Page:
I had vague memories of it all, nothing more. DZP, I think, was a little disappointed at the shallowness of my knowledge of American history and asked if he was boring me. To the contrary. I was fascinated to be hearing about it from someone who’d actually been there.
There was more to it than voter registration and summer schools. That summer also saw the birth of the Mississippi Freedom Democratic Party set to take on the all-white Mississippi delegation at the 1964 Democratic National Convention in Atlantic City, N.J.
DZP was there for that, too.
Fannie Lou Harper testified in front of the Credentials Committee in an effort to show the racist side of the Mississippi delegation and to have the MFDP seated. Her testimony makes for harrowing listening. And this wasn’t so long ago.
By this stage, the nosee’ems were having a field day with my ankles and I was getting itchy feet (literally). I didn’t quite follow what happened next – there was something about Democratic party reps from North Dakota giving their credentials to the MFDP lot so that they could enter the room. and that took us from Atlantic City NJ to North Dakota and his Irish ancestry.
He told me the story of an Irish woman (originally from Co Down) with six kids turfing up in North Dakota having left behind a life in Ontario, I think he said. The Homestead Act was in place at the time whereby any head of household, aged 21 or more, could receive, free of charge, 160 acres of land provided they built a house on it and cultivated the land for five years.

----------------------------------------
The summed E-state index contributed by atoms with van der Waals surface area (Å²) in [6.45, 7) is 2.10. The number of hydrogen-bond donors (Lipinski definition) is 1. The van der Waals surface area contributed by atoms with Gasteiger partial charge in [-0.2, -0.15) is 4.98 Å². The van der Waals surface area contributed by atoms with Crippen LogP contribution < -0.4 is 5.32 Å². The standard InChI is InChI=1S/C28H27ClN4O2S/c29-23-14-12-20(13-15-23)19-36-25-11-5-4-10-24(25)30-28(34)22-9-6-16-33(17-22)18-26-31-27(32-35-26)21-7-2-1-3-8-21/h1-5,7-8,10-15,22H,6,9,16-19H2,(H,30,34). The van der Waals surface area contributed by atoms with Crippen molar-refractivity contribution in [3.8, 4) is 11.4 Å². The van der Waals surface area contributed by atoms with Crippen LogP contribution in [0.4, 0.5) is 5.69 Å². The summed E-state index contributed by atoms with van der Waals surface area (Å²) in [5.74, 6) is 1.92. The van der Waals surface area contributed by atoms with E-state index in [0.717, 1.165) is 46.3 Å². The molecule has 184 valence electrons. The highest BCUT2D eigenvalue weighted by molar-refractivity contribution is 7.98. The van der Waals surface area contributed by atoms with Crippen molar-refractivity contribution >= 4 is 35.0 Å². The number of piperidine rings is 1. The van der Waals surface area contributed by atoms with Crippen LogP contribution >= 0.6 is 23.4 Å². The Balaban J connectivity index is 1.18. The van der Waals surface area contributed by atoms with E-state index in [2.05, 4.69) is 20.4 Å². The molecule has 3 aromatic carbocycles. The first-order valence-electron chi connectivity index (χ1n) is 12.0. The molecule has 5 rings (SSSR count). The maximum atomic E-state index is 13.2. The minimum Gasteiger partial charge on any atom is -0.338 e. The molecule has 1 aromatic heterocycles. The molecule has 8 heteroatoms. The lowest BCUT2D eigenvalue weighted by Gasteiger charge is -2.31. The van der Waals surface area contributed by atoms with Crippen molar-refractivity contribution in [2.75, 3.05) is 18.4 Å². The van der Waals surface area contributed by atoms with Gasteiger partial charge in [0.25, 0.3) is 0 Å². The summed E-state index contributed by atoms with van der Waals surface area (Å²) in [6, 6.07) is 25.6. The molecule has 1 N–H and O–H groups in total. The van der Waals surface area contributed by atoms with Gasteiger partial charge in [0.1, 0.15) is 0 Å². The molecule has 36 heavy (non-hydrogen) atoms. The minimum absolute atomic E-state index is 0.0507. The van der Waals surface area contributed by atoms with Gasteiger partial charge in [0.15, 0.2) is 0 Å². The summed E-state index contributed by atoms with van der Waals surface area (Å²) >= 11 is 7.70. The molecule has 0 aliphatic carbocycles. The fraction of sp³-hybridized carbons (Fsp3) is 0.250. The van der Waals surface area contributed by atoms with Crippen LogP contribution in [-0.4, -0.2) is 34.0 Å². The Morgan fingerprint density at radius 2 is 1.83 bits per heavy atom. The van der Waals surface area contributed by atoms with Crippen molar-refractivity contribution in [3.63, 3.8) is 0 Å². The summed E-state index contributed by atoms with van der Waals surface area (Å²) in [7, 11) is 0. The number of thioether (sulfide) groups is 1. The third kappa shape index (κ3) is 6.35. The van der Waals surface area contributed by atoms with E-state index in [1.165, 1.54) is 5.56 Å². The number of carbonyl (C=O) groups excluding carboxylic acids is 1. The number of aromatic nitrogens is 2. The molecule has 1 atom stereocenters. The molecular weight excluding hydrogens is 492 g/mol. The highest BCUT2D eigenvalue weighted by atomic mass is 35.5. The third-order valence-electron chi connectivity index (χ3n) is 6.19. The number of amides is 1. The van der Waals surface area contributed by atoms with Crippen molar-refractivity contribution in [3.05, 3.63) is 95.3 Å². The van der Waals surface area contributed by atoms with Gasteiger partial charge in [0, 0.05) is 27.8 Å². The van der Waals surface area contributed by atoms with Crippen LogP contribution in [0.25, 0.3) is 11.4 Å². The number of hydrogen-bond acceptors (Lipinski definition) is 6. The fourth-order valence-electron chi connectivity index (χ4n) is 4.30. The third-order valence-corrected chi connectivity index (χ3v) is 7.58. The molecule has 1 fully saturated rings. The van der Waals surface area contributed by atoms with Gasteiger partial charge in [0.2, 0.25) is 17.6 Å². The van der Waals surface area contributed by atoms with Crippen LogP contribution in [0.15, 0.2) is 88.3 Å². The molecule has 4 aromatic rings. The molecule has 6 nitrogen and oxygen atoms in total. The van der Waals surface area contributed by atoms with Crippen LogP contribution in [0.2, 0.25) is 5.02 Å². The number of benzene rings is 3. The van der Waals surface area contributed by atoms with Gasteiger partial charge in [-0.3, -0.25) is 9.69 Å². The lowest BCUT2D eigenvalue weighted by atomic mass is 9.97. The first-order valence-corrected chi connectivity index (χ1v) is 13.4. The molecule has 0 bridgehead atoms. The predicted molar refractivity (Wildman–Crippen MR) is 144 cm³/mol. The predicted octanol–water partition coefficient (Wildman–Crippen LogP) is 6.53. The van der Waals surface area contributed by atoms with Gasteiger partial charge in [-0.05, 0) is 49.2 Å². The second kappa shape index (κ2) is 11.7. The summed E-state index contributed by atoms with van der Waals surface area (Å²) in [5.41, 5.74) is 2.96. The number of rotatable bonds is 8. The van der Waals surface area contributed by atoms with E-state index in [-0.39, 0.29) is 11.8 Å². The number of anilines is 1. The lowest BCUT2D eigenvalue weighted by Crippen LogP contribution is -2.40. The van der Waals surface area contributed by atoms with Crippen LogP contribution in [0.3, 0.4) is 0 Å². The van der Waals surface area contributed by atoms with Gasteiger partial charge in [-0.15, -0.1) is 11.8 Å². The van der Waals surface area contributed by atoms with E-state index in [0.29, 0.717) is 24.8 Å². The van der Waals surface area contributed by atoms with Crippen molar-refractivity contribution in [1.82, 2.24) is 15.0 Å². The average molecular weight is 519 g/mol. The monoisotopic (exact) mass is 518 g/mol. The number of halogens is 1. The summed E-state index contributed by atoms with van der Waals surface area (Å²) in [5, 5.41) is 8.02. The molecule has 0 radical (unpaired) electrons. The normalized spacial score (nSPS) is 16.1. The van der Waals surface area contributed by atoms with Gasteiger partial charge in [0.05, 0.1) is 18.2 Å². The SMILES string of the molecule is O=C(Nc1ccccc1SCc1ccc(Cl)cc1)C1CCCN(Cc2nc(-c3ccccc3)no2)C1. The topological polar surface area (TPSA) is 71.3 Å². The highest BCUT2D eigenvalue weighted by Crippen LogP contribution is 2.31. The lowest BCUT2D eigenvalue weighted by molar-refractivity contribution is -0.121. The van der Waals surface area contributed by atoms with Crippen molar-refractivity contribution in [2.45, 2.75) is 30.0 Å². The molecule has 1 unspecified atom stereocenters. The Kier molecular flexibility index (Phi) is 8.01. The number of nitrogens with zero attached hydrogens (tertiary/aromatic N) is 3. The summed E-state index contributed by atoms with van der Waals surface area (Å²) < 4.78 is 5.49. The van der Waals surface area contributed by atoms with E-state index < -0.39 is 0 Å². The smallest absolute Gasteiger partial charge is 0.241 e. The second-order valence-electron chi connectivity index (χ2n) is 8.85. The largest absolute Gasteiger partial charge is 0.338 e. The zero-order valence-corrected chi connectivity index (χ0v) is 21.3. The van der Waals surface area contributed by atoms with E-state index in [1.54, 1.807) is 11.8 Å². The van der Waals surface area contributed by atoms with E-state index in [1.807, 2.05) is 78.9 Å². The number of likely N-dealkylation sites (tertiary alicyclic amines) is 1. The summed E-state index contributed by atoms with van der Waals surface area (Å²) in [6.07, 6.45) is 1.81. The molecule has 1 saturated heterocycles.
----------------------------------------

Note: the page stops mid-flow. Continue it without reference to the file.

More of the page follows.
The key here was head of household. This creative Irish lass got three lads from Ireland to swear she was a widow. She got the land. Built the house. And did her time. Years and years later, someone tracing the family tree discovered that her husband had been alive and well when she left him and her two eldest boys in Ontario. Oh the mystery of it all.
The Homestead Act is no longer in place but as of 2010, seven towns in the USA were giving away free land – modern-day homesteading.
So there you have it. A 30-minute chat in a park in Minneapolis with a man I’d never met before and one I’m unlikely to meet again, opened up parts of history to me that I’d never given much thought. The air was rife with the sweet smell of the seventies as a dozen or so of the old crew from the Riv reconnected and recounted their true dope tales.
I was still learning to my 6x tables when they were in their element, living as a community, making a difference.
The cafe was created as a business, but within a short time it did away with the hierarchical business structure and opted for a collective style of management. The result of this business model meant that starting in 1972, cafe revenue paid for all living expenses for members, including paying for members rent and food. In the first few years of the cafe, the majority of members were housed in one of three collectively owned houses in the West-Bank neighborhood. In order to provide a supplemental income for the establishment, the New Riverside Cafe also had several side businesses such as a moving company, a vegetarian catering company, and an auto repair business.
I’m grateful we were in the Twin Cities and made time to drop by. And I’m particularly thankful to the Universe for placing people in my path who open my mind to thoughts I might never think otherwise.
Mandy Mastrovita, writing for the blog of the Digital Library of Georgia: The 1964 Democratic National Convention and the Mississippi Freedom Democratic Party